Libya appears to be at risk of sliding back into civil war, with some of the worst violence seen since the overthrow of Muammar al-Qaddafi. Armed men loyal to retired Gen. Khalifa Haftar stormed the country’s parliament in Tripoli on Sunday, and intense fighting took place in Benghazi over the weekend. Haftar’s militia fought Islamist groups, including Ansar al-Sharia, which is blamed for the Sept. 11, 2012, attack on the U.S. consulate.
The current state of affairs is either the prelude to a military coup by Haftar or just infighting among rival militias, depending on how you look at it. It’s not the first near-coup the country has faced in recent months, and Haftar isn’t the only ex-military commander freelancing around the country with his own militia.
The precipitating cause of the current chaos is, of course, the internationally backed ouster of Qaddafi in 2011, but in many ways Qaddafi himself laid the groundwork for the deluge that came after him.
Unlike some of his dictator peers, Qaddafi never built up a strong military in Libya. As such, now that he’s gone, there isn’t a powerful central military force in the country. As the International Crisis Group’s Claudia Gazzini tells Al Jazeera, there’s a stark contrast between Libya and neighboring Egypt, where the military leadership structure has remained intact as it appears to be on the verge of installing a new strongman:
“Absolutely, some people might aspire to Egypt. …The problem is that in Libya you don’t have an Egyptian military. You have a very fragmented political and security scene, which is a recipe for continued fighting without conclusive results.”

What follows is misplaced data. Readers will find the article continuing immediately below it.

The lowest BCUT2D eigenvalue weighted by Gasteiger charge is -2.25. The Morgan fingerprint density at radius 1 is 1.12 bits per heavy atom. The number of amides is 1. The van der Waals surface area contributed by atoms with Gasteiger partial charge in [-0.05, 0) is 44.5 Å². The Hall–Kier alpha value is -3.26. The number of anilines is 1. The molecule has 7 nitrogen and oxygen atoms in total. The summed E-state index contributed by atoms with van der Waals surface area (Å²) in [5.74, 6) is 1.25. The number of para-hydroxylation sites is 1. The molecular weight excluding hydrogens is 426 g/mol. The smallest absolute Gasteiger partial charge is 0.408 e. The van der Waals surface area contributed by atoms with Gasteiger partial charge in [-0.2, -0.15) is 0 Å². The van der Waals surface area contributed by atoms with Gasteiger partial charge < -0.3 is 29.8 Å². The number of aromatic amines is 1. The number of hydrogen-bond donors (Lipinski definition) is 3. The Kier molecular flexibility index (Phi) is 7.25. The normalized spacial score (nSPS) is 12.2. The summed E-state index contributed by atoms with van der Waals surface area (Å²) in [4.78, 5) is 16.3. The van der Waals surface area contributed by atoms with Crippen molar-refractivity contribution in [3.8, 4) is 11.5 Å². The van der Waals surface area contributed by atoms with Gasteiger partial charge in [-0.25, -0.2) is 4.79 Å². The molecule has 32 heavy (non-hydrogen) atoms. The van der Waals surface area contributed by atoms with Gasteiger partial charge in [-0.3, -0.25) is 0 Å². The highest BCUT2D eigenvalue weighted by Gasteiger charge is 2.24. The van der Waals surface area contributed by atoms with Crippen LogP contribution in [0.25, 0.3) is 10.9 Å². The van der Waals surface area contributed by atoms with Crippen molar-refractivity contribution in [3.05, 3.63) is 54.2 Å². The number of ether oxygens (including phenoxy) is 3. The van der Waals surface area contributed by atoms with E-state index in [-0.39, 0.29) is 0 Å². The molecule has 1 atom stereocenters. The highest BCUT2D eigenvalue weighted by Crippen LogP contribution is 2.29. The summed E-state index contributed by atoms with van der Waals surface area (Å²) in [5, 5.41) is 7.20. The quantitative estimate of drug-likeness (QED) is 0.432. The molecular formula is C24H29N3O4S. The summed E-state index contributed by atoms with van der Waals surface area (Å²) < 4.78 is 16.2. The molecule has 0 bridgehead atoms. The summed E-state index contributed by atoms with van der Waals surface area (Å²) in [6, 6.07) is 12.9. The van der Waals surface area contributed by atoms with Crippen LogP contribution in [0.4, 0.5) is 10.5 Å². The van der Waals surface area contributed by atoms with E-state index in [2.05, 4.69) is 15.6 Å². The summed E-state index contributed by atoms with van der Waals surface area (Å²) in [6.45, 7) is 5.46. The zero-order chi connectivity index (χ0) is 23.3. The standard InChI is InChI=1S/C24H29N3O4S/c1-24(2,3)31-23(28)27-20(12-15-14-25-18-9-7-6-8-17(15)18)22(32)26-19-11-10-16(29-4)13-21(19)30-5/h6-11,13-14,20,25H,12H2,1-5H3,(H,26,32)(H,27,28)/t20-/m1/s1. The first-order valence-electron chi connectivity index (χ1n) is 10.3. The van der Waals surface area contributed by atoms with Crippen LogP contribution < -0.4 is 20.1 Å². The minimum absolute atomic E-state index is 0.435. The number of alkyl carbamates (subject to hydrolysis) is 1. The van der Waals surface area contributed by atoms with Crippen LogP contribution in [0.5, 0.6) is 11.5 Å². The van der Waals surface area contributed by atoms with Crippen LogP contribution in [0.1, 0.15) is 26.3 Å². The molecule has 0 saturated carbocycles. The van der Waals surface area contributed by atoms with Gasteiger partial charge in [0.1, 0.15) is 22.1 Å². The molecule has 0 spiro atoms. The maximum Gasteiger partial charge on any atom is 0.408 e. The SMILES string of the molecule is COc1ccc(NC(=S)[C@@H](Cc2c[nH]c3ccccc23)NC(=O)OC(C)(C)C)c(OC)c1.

As Robert Haddick of Small Wars Journal wrote in 2011, Qaddafi’s army was likely weak by design. The late leader was always more concerned about coups and internal uprisings than international threats. A strong military with a well-developed command structure could have created a situation in which—as with Hosni Mubarak in Egypt—the commanders pushed him aside in the face of popular discontent. For security, he relied instead on institutions like the Khamis Brigade, a special operations forces “Praetorian Guard” commanded by his son.
A 2010 analysis by the Center for Strategic and International Studies described the “militarily absurd” state of the country’s armed forces:
Libya has invested in equipment and facilities rather than a sound manpower, infrastructure, and support base. Its poorly trained conscripts and “volunteers” suffered a decisive defeat in Chad at the hands of lightly armed Chadian forces. Its forces have since declined in quality.
Libya’s military equipment purchases have been chaotic. During the Cold War and the period before Libya was placed under UN sanctions, its arms buys involved incredible waste and over-expenditure on equipment. They were made without regard to providing adequate manpower and support forces, and they did not reflect a clear concept of force development or combined arms. As bad as Libya’s military forces were, no neighbor could ignore the build-up of a vast pool of military equipment, although ties with its neighbors are warmer than in the past.
Libya has to keep many of its aircraft and over 1,000 of its tanks in storage. Its other army equipment purchases require far more manpower than its small active army and low quality reserves can provide. Its overall ratio of weapons to manpower is militarily absurd, and Libya has compounded its problems by buying a wide diversity of equipment types that make it all but impossible to create an effective training and support base.
What Qaddafi’s paranoia essentially created was a country with a disorganized and underdeveloped central military that was nonetheless flooded with heavy weaponry. In other words, once a power vacuum emerged, there was a perfect mix in place for violence and chaos.